Viscera for breakfast

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Meanwhile, back on the mountain, the first snows of the season make the blues come down. I don’t want to say that these are my blues, necessarily, but there are always plenty to go around. I am thankful for the cold in which sound does not travel so fast or far; it’s quiet enough that you can hear the beech leaves whistling through their teeth.

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Wounds are harder to hide now. But those who cause the wounds are just as vulnerable, easy targets against the snow. If you need somewhere to take shelter & to sharpen your claws, baby, look no further.

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Here in the mountains, the sun can take a long time to reach down into every cove & hollow. Some places don’t see the morning sun until well past noon. We can sleep in late.

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But some days, you know if you lie down you might not get back up. The comforter is heavy with the breast feathers of geese that never got to fly south.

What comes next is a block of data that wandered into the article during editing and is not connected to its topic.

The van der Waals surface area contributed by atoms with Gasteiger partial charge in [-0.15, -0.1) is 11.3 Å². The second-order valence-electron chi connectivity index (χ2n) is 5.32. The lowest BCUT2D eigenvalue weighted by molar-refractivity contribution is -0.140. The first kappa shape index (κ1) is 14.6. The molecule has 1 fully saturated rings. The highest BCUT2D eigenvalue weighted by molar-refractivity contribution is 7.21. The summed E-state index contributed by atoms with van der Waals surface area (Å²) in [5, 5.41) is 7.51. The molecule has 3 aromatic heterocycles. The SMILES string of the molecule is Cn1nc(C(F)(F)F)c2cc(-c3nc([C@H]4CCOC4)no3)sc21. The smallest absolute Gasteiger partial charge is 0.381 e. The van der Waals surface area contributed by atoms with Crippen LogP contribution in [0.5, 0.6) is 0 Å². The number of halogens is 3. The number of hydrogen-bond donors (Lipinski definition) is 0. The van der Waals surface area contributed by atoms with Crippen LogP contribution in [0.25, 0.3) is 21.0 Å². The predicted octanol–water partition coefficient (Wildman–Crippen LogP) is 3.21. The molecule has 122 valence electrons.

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I saw seven crows in an oak tree, silent, waiting for the hunter of images to go on past & for the sun to thaw their breakfast of viscera. Dense red muscle of the heart, stomach like a deflated balloon, the liver’s sour purple disc: everything about a deer is beautiful. Even the footprints of these eaters are thinner & more delicate than I would have expected.

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Look, here’s an empty seat. You could well say it’s nothing looking at nothing, & you might be right. On the other hand, the sun’s not as lonely as he looks: for those in the know, this is by far the best time of year to go sunbathing. You can sit fully clothed in the midst of all this nakedness & feel rich & lucky & happy to be alive.

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